The biblical History of Israel presents the political order as oscillating between the imperial state, as represented by Egypt of the Pharaohs; and anarchy, as represented by Israel in the period of the judges. The first road leads to bondage; the second to dissolution and civil war. Neither, the narrative seeks to impress upon us, can serve as the basis for the freedom of a people.
The History wrestles with the question of whether there is a third option, which can secure a life of freedom for Israel, and for other nations as well. It teaches that there is such an option: A state that is not unlimited in principle, like the states of “all the nations” in the ancient Near East, but that seeks “the good and the right” by means of a system of dual legitimacy and a constitutional regime of restraint. This state must have rulers who understand that virtue emerges from limitation of the state’s borders, the size of its armies, its investment in foreign alliances, and its income. Only within these constraints will both the people and their king find a space in which the love of justice and of God that characterized the shepherds who were their forefathers can be rebuilt.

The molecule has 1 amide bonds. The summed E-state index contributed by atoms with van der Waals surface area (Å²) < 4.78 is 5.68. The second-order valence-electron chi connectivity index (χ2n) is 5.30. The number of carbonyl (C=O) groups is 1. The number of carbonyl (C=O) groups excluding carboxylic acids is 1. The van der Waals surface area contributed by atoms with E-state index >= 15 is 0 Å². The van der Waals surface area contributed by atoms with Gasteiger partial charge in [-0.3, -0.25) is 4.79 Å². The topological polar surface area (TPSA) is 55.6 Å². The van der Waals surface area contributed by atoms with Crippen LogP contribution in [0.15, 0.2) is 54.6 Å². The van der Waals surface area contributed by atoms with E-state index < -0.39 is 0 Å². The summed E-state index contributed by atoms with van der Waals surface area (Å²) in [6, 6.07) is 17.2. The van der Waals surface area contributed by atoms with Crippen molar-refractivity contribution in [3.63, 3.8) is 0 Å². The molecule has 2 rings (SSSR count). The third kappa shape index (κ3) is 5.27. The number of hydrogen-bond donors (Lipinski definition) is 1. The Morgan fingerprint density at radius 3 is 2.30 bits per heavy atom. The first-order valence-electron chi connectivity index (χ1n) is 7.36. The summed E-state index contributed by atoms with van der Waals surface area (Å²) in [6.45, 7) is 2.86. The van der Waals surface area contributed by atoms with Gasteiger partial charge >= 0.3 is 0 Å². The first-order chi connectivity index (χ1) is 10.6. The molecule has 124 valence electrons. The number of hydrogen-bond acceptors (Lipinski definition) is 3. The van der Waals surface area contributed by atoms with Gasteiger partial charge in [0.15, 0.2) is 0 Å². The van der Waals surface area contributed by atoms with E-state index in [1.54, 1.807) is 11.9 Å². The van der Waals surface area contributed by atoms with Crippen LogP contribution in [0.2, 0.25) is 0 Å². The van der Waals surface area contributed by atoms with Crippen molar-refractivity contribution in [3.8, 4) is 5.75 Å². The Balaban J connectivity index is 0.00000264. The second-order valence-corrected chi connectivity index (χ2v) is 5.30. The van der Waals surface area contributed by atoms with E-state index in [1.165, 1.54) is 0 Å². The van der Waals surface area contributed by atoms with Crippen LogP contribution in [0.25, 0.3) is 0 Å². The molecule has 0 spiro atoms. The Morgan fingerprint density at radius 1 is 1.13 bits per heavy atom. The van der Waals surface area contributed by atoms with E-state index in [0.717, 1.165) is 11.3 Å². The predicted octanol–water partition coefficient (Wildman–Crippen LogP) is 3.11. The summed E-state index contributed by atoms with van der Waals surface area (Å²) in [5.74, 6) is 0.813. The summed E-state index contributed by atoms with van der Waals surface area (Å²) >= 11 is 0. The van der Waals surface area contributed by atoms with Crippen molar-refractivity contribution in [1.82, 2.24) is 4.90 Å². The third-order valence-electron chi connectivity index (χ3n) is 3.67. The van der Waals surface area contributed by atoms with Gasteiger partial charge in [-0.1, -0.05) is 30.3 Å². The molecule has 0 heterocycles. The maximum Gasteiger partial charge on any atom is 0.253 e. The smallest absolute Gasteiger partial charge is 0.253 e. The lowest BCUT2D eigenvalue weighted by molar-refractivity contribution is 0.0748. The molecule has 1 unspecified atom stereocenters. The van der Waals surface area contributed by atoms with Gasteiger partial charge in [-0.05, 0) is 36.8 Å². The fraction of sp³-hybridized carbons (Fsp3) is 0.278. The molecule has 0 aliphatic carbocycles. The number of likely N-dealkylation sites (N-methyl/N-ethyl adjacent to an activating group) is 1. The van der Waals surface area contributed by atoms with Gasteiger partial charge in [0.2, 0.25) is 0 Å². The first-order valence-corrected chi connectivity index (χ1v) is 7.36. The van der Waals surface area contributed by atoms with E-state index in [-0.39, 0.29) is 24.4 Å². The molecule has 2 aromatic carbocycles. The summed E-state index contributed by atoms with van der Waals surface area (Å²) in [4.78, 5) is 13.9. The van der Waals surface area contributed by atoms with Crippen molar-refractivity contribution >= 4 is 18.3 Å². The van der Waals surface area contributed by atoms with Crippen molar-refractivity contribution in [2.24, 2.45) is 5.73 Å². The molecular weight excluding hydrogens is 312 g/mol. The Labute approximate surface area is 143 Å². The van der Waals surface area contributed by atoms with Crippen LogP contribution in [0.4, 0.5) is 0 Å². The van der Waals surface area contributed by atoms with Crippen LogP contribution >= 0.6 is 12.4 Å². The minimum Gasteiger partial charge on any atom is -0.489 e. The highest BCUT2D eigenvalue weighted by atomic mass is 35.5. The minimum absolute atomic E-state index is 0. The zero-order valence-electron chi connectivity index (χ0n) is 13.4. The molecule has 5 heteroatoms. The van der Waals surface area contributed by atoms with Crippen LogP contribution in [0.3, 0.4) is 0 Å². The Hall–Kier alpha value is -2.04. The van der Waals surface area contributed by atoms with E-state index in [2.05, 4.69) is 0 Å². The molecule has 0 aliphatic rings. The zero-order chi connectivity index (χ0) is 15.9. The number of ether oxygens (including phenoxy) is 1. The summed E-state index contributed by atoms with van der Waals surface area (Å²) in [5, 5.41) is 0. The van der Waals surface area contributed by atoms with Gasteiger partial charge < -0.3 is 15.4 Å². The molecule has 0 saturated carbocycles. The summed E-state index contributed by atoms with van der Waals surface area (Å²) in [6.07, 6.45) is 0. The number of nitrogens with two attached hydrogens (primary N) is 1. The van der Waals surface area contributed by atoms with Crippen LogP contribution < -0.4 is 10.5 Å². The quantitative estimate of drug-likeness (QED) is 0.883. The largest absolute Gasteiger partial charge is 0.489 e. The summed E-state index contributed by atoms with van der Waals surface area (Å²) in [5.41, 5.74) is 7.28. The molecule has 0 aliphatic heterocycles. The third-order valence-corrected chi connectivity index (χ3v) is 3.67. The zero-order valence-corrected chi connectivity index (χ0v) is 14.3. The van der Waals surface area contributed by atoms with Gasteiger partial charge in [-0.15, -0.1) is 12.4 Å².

It’s an entrancing read, I highly recommend it.